In celebration of International Women’s Day 2021, Chatham Historic Dockyard Trust is pleased to reveal details about its upcoming exhibition, Hidden Heroines: the untold stories of the women of the Dockyard.

Opening at The Historic Dockyard Chatham in spring 2021, Hidden Heroines will chart over 200 years of female workers at Chatham. Featuring stories of the first women of the Spinning Rooms and Sail and Colour Loft; tales of stowaways and women masquerading as men; and the extraordinary women whose impact left a lasting legacy.

The temporary exhibition will challenge the misconceptions and superstitions of women at sea, explore women’s place in war and share inspiring stories of pioneering women who campaigned for change and fought against the odds, including Jane Austen’s sister-in-law, Fanny, and Zandra Bradley, the first female apprentice.

Alexandra Curson, Hidden Heroines Curator, Chatham Historic Dockyard Trust, said: “We are incredibly excited to be opening a new exhibition dedicated to the Dockyard’s female workforce. Chatham has a such a rich history, but it can often be told from a male perspective. Women have played vital roles in all aspects of the Dockyard’s history and this exhibition brings together a fascinating collection of stories, objects and photographs for the first time.”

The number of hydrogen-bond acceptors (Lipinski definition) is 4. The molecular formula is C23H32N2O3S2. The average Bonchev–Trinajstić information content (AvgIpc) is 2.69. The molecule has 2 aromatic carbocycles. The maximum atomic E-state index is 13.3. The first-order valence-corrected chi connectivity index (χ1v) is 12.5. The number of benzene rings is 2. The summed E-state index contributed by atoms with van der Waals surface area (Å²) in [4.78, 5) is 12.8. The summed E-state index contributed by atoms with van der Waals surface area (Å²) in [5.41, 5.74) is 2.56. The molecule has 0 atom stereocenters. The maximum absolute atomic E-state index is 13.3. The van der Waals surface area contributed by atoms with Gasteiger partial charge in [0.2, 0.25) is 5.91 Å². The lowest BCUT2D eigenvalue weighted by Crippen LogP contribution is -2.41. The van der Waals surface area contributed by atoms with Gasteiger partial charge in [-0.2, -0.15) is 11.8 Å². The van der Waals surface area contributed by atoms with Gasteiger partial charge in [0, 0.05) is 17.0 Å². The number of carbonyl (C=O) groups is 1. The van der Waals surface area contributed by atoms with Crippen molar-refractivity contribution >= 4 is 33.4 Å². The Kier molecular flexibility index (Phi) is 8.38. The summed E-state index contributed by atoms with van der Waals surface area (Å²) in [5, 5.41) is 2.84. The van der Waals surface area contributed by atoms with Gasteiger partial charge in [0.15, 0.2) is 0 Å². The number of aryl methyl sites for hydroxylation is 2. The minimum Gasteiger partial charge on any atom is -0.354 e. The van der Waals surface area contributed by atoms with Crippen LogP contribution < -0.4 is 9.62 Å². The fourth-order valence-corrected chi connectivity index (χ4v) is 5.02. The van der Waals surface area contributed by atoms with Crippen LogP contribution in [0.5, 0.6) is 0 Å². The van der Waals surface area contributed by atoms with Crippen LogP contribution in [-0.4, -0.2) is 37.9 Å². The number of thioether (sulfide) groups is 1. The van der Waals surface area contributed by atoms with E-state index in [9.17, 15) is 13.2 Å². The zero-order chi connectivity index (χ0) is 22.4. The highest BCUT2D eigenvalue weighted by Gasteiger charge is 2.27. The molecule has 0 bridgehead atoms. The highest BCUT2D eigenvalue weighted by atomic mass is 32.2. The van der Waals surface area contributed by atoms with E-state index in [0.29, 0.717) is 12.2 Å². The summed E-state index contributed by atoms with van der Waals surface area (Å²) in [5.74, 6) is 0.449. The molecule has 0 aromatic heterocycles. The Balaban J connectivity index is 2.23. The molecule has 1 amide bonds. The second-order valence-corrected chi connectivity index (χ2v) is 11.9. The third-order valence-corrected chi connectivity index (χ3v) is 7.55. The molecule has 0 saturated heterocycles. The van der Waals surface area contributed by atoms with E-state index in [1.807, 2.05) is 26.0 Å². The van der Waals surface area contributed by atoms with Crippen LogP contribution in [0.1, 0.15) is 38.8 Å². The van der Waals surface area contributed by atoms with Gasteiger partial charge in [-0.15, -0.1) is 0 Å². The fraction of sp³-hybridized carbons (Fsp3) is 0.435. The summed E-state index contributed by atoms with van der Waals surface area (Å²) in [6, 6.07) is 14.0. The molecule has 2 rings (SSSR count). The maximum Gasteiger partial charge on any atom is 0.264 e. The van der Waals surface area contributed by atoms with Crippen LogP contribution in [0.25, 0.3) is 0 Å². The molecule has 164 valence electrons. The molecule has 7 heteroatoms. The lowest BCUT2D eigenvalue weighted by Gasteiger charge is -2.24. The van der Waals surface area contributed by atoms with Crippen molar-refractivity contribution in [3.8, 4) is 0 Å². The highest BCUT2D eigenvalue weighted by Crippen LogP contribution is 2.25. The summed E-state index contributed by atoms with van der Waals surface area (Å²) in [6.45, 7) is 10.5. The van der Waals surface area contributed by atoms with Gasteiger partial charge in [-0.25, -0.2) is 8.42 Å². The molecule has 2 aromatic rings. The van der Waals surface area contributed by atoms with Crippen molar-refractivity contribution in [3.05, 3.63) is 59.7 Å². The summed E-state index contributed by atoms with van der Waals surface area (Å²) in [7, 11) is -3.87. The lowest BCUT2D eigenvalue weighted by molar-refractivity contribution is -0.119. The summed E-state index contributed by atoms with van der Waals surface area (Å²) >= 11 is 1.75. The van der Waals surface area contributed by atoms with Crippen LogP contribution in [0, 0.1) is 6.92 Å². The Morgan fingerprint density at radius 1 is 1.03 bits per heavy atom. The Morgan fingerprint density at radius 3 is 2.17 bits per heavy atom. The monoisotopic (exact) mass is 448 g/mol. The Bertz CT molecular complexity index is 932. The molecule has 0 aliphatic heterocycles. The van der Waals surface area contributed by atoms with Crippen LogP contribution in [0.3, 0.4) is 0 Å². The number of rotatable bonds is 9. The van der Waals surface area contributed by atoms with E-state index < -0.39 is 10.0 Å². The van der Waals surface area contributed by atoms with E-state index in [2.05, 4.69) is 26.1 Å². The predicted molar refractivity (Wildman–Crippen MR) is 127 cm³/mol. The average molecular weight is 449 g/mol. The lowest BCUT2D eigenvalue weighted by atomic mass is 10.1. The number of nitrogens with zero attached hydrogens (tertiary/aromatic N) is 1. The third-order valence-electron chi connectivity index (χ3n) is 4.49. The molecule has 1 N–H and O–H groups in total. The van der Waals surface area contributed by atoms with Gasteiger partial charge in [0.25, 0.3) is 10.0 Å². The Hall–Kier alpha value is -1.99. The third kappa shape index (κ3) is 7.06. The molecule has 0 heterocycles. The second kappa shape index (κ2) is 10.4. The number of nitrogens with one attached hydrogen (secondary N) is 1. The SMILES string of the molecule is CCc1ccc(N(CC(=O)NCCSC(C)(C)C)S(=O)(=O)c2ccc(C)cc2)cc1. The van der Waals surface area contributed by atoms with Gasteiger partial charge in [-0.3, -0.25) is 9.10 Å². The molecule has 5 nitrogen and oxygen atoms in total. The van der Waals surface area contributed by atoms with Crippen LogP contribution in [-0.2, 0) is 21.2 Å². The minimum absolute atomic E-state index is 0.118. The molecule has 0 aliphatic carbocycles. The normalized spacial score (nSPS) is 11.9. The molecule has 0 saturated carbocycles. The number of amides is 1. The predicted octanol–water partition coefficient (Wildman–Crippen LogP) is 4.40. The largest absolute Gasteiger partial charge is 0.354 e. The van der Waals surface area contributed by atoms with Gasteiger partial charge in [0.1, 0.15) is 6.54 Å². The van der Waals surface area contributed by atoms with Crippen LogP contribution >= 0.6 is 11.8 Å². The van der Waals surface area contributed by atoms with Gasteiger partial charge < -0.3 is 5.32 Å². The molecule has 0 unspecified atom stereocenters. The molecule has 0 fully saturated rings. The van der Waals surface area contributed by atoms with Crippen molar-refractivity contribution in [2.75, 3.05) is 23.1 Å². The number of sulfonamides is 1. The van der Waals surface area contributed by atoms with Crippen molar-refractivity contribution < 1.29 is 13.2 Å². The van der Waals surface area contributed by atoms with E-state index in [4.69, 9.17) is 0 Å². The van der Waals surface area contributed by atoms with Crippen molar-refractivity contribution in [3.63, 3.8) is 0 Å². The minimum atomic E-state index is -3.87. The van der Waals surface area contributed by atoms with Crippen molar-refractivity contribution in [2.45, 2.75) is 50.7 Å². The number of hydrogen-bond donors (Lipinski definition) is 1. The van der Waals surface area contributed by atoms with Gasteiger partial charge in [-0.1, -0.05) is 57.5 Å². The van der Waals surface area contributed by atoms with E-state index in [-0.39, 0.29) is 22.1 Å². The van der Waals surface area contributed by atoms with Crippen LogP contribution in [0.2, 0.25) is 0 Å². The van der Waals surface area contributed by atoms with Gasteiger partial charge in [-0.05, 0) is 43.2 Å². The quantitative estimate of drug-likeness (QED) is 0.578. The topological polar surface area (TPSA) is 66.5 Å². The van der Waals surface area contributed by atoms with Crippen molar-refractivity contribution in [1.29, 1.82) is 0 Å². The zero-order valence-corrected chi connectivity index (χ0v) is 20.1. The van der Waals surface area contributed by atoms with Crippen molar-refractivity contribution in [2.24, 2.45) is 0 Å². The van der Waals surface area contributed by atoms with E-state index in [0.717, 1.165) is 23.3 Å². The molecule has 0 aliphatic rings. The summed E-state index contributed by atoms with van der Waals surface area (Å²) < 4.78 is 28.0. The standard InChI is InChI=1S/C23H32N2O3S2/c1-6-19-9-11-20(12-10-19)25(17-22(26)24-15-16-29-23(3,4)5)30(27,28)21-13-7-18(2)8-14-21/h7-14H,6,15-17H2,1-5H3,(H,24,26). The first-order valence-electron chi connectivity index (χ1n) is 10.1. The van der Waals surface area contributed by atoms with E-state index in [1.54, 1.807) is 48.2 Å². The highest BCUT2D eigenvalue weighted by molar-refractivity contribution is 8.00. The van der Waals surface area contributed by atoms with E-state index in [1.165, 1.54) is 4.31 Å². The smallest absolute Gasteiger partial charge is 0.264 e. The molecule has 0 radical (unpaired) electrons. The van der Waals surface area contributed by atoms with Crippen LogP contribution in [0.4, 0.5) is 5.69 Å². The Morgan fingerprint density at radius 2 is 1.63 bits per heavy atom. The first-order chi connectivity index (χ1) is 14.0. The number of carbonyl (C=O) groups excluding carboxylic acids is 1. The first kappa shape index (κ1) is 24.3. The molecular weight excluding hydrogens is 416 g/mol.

“From the traditional roles of women in the home through to the first women who climbed aboard ships destined for battle and the invaluable female workforce that kept the home fires burning during two World Wars, these stories will be brought to life in our No.1 Smithery gallery and through a supporting digital exhibition.”

“As part of a team of women working at the Dockyard today, we have the responsibility to champion the heroines that went before us and tell their tales of triumph to future generations – this exhibition does just that.”

Hidden Heroine: Zandra Bradley, the first female apprentice
Zandra Bradley (c) Chatham Historic Dockyard Trust

Zandra Bradley entered Chatham Dockyard in 1971 hoping to join the apprenticeship scheme. Zandra was initially rejected from the scheme and it was recommended she join the clerical department.

She persisted.

Zandra even attended night school to ensure she would pass the entrance exams, which included engineering maths that was not included in female maths syllabus.

Zandra joined as electrical fitter and later transferred to a technician apprenticeship.

She is photographed here in 1973 for an article in the Dockyard’s newspaper, Periscope, in an inappropriate dress for her job and a wrench that would rarely have been required for her tasks.


Chatham Historic Dockyard Trust are looking to hear and record the stories of women who lived and/or worked at the Dockyard, served in the Royal Navy or any related trade. Domestic help, ex-apprentices, WRNS, ropery workers, nurses, volunteers, Sail & Colour loft ladies, apprentices, wives who lived on site, caterers, pub landlords, civil servants, engineers, painters, electricians … they would love to hear your stories. In addition any images or objects relating to this theme.


Find out more about our Shipshape Network South East Projects here.

CHDT Hidden Heroines Master (c) Chatham Historic Dockyard Trust